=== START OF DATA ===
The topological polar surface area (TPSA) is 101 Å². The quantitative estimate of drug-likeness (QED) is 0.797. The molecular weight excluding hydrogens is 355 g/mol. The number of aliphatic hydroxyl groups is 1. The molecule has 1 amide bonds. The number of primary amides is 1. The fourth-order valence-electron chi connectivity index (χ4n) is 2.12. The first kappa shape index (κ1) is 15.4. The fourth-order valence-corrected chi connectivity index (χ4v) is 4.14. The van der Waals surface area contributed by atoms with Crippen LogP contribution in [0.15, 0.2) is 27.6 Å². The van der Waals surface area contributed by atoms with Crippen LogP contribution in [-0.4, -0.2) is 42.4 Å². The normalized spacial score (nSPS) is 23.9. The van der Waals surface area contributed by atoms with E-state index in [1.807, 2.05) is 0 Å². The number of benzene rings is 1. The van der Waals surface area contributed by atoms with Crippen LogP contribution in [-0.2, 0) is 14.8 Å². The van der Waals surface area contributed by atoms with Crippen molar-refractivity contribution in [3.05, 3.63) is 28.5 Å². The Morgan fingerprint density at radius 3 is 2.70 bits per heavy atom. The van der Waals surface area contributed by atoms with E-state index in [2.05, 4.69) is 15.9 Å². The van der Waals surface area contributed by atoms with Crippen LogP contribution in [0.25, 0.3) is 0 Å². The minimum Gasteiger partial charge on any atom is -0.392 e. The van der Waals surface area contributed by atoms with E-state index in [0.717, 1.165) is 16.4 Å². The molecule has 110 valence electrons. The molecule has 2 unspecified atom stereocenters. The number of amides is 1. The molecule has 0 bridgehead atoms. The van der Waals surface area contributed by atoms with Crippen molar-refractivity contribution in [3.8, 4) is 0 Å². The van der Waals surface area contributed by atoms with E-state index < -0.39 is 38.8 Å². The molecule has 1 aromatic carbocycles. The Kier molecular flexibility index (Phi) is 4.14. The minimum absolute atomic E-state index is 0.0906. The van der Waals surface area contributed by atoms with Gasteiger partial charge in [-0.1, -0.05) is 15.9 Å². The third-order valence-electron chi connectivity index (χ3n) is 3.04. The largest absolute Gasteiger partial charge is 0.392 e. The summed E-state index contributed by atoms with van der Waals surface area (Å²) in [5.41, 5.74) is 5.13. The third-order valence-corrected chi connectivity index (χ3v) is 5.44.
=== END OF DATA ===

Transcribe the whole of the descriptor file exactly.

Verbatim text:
The topological polar surface area (TPSA) is 101 Å². The quantitative estimate of drug-likeness (QED) is 0.797. The molecular weight excluding hydrogens is 355 g/mol. The number of aliphatic hydroxyl groups is 1. The molecule has 1 amide bonds. The number of primary amides is 1. The fourth-order valence-electron chi connectivity index (χ4n) is 2.12. The first kappa shape index (κ1) is 15.4. The fourth-order valence-corrected chi connectivity index (χ4v) is 4.14. The van der Waals surface area contributed by atoms with Crippen LogP contribution in [0.15, 0.2) is 27.6 Å². The van der Waals surface area contributed by atoms with Crippen LogP contribution in [-0.4, -0.2) is 42.4 Å². The normalized spacial score (nSPS) is 23.9. The van der Waals surface area contributed by atoms with E-state index in [1.807, 2.05) is 0 Å². The number of benzene rings is 1. The van der Waals surface area contributed by atoms with Crippen LogP contribution in [-0.2, 0) is 14.8 Å². The van der Waals surface area contributed by atoms with Crippen molar-refractivity contribution in [3.05, 3.63) is 28.5 Å². The Morgan fingerprint density at radius 3 is 2.70 bits per heavy atom. The van der Waals surface area contributed by atoms with E-state index in [2.05, 4.69) is 15.9 Å². The van der Waals surface area contributed by atoms with Crippen LogP contribution in [0.25, 0.3) is 0 Å². The minimum Gasteiger partial charge on any atom is -0.392 e. The van der Waals surface area contributed by atoms with E-state index in [0.717, 1.165) is 16.4 Å². The molecule has 110 valence electrons. The molecule has 2 unspecified atom stereocenters. The number of amides is 1. The molecule has 0 bridgehead atoms. The van der Waals surface area contributed by atoms with Crippen molar-refractivity contribution in [3.8, 4) is 0 Å². The van der Waals surface area contributed by atoms with E-state index < -0.39 is 38.8 Å². The molecule has 1 aromatic carbocycles. The Kier molecular flexibility index (Phi) is 4.14. The minimum absolute atomic E-state index is 0.0906. The van der Waals surface area contributed by atoms with Gasteiger partial charge in [-0.1, -0.05) is 15.9 Å². The third-order valence-electron chi connectivity index (χ3n) is 3.04. The largest absolute Gasteiger partial charge is 0.392 e. The summed E-state index contributed by atoms with van der Waals surface area (Å²) in [5.41, 5.74) is 5.13. The third-order valence-corrected chi connectivity index (χ3v) is 5.44.